Classical Tests of General Relativity

Abanonded steam engine in Uyuni train cemetery
Figure 1. An abandoned steam engine with Einstein’s field equations painted on it. Image due to Jimmy Harris.

Last Wednesday, November 25, was the 100 year anniversary of general relativity. It was the precise day that Einstein presented his field equations, shown in figure 1, to the world. In celebration of this anniversary, today I present to you some of the early triumphs of general relativity, classical predictions of the theory that have been precisely tested and where theory has exquisitely matched experiment. This is the sixth instalment of my howgrworks series. Let’s get started.

The Perihelion of Mercury

Before Einstein, we believed that the motion of planets in the solar system were governed by Kepler’s laws of planetary motion. These can be derived from Newton’s laws of motion and universal gravitation, but Kepler discovered them before Newton, through the power of careful observation.

Kepler’s laws are very good. To an extremely good approximation, they do describe the motion of a single planet orbiting the sun. They tell us that the orbit of a planet around the sun has the shape of an ellipse, like that shown in figure 2. The point where the planet is closes to the sun is called the perihelion of the planet.

an elliptic orbit
Figure 2. The orbit of a small planet around the sun, The orbit is elliptical. The orbit of Mercury, and most planets, is actually ALMOST circular. So the eccentricity of the orbit is greatly exaggerated in this image. (Credit due to Wikimedia commons contributor Brandir.)

But planets don’t actually follow perfect, closed, elliptical orbits. The ellipse slowly rotates, or precesses over the course of time, meaning that the perihelion of the planet moves over time, as shown in figure 3.

precessing Kepler orbit
Figure 3. In actuality, a planet doesn’t quite obey Kepler’s laws. The ellipse isn’t quite closed, so the perihelion of the orbit itself moves around the sun over long periods of time. (Image due to Wikimedia commons contributor WillowW.)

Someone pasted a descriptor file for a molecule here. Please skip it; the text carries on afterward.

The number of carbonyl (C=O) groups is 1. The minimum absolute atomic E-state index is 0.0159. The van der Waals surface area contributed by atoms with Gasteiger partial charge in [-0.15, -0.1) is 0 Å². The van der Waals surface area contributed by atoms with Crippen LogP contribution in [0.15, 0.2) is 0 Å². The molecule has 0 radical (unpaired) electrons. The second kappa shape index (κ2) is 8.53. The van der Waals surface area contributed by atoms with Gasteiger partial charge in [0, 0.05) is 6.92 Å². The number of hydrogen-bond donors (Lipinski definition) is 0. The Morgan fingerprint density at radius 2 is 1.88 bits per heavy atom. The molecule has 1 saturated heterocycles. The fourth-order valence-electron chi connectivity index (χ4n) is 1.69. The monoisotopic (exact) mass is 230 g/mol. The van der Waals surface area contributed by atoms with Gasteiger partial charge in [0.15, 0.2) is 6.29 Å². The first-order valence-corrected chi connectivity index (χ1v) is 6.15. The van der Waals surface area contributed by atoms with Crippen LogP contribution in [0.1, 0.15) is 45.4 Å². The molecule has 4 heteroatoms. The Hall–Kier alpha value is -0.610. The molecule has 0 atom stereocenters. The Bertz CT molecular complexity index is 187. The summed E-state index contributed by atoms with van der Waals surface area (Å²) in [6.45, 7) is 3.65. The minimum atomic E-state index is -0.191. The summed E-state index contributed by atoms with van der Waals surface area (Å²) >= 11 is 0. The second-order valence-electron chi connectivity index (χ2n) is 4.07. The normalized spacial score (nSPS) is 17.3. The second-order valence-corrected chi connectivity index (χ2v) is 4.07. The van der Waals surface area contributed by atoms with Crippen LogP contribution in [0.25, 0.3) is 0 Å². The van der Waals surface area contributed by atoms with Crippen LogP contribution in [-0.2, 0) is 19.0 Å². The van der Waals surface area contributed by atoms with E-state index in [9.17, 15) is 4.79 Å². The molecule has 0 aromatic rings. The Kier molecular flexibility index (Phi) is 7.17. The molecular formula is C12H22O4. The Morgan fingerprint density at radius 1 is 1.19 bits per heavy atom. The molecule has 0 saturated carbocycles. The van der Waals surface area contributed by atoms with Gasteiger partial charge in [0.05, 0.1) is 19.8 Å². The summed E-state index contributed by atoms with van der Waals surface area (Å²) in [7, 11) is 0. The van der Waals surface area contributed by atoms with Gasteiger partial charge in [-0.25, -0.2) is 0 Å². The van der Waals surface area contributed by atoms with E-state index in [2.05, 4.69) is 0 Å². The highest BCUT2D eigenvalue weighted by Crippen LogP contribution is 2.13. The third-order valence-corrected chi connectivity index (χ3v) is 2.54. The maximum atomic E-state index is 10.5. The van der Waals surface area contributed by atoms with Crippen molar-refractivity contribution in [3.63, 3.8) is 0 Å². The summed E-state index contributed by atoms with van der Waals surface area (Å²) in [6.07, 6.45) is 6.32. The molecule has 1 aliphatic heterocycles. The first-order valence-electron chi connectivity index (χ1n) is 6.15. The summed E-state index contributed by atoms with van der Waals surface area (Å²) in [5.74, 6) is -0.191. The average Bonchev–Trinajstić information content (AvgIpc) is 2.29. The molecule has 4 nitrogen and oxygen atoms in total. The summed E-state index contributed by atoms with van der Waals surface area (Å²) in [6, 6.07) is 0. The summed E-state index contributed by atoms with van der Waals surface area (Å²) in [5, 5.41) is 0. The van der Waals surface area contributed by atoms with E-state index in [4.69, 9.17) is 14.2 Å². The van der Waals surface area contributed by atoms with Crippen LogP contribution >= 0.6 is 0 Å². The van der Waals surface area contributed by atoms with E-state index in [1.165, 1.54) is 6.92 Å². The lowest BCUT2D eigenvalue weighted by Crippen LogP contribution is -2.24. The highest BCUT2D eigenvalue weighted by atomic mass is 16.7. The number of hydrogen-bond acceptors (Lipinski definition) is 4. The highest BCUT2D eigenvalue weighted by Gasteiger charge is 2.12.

This precession is caused by a number of factors. The gravitational influence of other planets, for instance, contributes. Indeed, for most planets, the gravity of the rest of the solar system adequately explains the precession. But there’s one planet where this isn’t the case: Mercury. If you work out the numbers, the precession of Mercury’s orbit is too big to be explained only by the gravitational effects of the other planets.

For several decades, the perihelion of Mercury was a mystery. People hypothesized that there was a tenth planet (or dwarf planet) in the solar system closer to the sun than Mercury, called Vulcan. The planet Vulcan turns out not to exist, but its legacy lives on, as shown in figure 4.

Spock
Figure 4. Live long and prosper, Vulcan.

When Einstein developed general relativity, he knew about the mystery of the perihelion of Mercury, and he believed he had the answer. Einstein worked out some of the corrections to a Keplerian orbit due to general relativity, and found they perfectly predicted Mercury’s perihelion.

General relativity was off to a great start!

The Deflection of Light

But Einstein wasn’t content with explaining observations we’d already made. He wanted to make a prediction. Ever since Newton proposed his law of universal gravitation, people have wondered if gravity should effect the path of a beam of light. In 1784, the brilliant Henry Cavendish calculated the gravitational pull of a planet on a small particle moving at the speed of light. At the time, people didn’t know that photons are massless, but it turns out not to matter. The change in the path is independent of the mass of the particle.

General relativity also predicts that gravity should bend light, but for very different reasons. In general relativity, a massive object distorts spacetime itself, and light simply takes the straightest path. You have to work through the numbers, but if you do, you discover that this means light bends twice as much in general relativity as in  Newtonian gravity.

But how to test this prediction? Einstein proposed that we could use the sun itself. The sun should bend the path of starlight from the stars behind it. This is an example of gravitational lensing, which I’ve discussed before. Of course, usually the light from the sun masks any starlight one might wish to observe. But during a total solar eclipse, like the one shown in figure 5, the moon completely obscures the sun, and the stars should be visible.